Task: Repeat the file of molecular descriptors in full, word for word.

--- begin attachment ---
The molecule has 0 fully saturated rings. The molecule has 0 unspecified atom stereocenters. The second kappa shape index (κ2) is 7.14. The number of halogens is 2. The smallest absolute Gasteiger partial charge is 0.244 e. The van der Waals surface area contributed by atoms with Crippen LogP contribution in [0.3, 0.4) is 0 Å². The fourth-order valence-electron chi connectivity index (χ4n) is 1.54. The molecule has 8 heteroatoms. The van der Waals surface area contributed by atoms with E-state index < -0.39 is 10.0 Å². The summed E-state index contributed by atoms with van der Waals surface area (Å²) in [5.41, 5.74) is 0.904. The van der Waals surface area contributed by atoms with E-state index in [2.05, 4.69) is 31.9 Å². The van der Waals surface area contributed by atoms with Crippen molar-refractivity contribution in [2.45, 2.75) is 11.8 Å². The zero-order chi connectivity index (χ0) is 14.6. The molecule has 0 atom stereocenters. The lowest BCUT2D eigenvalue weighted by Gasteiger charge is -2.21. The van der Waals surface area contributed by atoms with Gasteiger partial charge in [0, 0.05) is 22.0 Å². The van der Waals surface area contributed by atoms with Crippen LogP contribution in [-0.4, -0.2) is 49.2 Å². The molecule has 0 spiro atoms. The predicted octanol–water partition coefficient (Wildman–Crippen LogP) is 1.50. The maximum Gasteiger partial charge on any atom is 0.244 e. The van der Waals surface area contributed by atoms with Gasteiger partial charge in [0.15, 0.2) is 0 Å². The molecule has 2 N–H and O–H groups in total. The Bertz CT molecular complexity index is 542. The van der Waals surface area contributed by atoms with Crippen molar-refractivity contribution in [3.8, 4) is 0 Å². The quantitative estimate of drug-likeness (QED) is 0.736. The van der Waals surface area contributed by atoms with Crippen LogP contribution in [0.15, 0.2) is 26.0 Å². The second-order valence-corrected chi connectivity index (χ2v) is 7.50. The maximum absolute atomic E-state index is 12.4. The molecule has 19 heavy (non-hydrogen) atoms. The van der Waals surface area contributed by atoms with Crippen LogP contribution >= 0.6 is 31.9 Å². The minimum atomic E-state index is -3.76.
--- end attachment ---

The molecule has 0 fully saturated rings. The molecule has 0 unspecified atom stereocenters. The second kappa shape index (κ2) is 7.14. The number of halogens is 2. The smallest absolute Gasteiger partial charge is 0.244 e. The van der Waals surface area contributed by atoms with Crippen LogP contribution in [0.3, 0.4) is 0 Å². The fourth-order valence-electron chi connectivity index (χ4n) is 1.54. The molecule has 8 heteroatoms. The van der Waals surface area contributed by atoms with E-state index < -0.39 is 10.0 Å². The summed E-state index contributed by atoms with van der Waals surface area (Å²) in [5.41, 5.74) is 0.904. The van der Waals surface area contributed by atoms with E-state index in [2.05, 4.69) is 31.9 Å². The van der Waals surface area contributed by atoms with Crippen molar-refractivity contribution in [2.45, 2.75) is 11.8 Å². The zero-order chi connectivity index (χ0) is 14.6. The molecule has 0 atom stereocenters. The lowest BCUT2D eigenvalue weighted by Gasteiger charge is -2.21. The van der Waals surface area contributed by atoms with Gasteiger partial charge in [0, 0.05) is 22.0 Å². The van der Waals surface area contributed by atoms with Crippen LogP contribution in [-0.4, -0.2) is 49.2 Å². The molecule has 0 spiro atoms. The predicted octanol–water partition coefficient (Wildman–Crippen LogP) is 1.50. The maximum Gasteiger partial charge on any atom is 0.244 e. The van der Waals surface area contributed by atoms with Gasteiger partial charge in [0.15, 0.2) is 0 Å². The molecule has 2 N–H and O–H groups in total. The Bertz CT molecular complexity index is 542. The van der Waals surface area contributed by atoms with Crippen molar-refractivity contribution in [3.8, 4) is 0 Å². The quantitative estimate of drug-likeness (QED) is 0.736. The van der Waals surface area contributed by atoms with Crippen LogP contribution in [0.15, 0.2) is 26.0 Å². The second-order valence-corrected chi connectivity index (χ2v) is 7.50. The maximum absolute atomic E-state index is 12.4. The molecule has 19 heavy (non-hydrogen) atoms. The van der Waals surface area contributed by atoms with Crippen LogP contribution >= 0.6 is 31.9 Å². The minimum atomic E-state index is -3.76.